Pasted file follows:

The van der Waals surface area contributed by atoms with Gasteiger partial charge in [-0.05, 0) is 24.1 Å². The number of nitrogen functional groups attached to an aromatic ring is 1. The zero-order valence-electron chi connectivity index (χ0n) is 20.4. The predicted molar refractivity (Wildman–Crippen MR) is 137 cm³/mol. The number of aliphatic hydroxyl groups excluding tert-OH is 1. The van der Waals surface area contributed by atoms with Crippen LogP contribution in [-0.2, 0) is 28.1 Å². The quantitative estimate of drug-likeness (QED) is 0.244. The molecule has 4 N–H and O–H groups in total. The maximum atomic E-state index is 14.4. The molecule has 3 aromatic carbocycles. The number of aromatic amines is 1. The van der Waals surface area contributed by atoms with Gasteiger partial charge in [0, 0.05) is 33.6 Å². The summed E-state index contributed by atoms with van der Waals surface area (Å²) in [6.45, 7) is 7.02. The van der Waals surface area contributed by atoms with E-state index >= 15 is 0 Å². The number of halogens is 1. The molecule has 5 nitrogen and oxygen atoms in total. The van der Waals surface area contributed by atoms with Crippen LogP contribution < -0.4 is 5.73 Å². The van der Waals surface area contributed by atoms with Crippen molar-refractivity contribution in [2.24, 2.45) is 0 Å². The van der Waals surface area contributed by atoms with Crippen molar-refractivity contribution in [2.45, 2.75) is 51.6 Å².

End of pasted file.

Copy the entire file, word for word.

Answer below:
The van der Waals surface area contributed by atoms with Gasteiger partial charge in [-0.05, 0) is 24.1 Å². The number of nitrogen functional groups attached to an aromatic ring is 1. The zero-order valence-electron chi connectivity index (χ0n) is 20.4. The predicted molar refractivity (Wildman–Crippen MR) is 137 cm³/mol. The number of aliphatic hydroxyl groups excluding tert-OH is 1. The van der Waals surface area contributed by atoms with Crippen LogP contribution in [-0.2, 0) is 28.1 Å². The quantitative estimate of drug-likeness (QED) is 0.244. The molecule has 4 N–H and O–H groups in total. The maximum atomic E-state index is 14.4. The molecule has 3 aromatic carbocycles. The number of aromatic amines is 1. The van der Waals surface area contributed by atoms with Gasteiger partial charge in [0, 0.05) is 33.6 Å². The summed E-state index contributed by atoms with van der Waals surface area (Å²) in [6.45, 7) is 7.02. The van der Waals surface area contributed by atoms with E-state index >= 15 is 0 Å². The number of halogens is 1. The molecule has 5 nitrogen and oxygen atoms in total. The van der Waals surface area contributed by atoms with Crippen LogP contribution < -0.4 is 5.73 Å². The van der Waals surface area contributed by atoms with Crippen molar-refractivity contribution in [2.24, 2.45) is 0 Å². The van der Waals surface area contributed by atoms with Crippen molar-refractivity contribution in [2.45, 2.75) is 51.6 Å².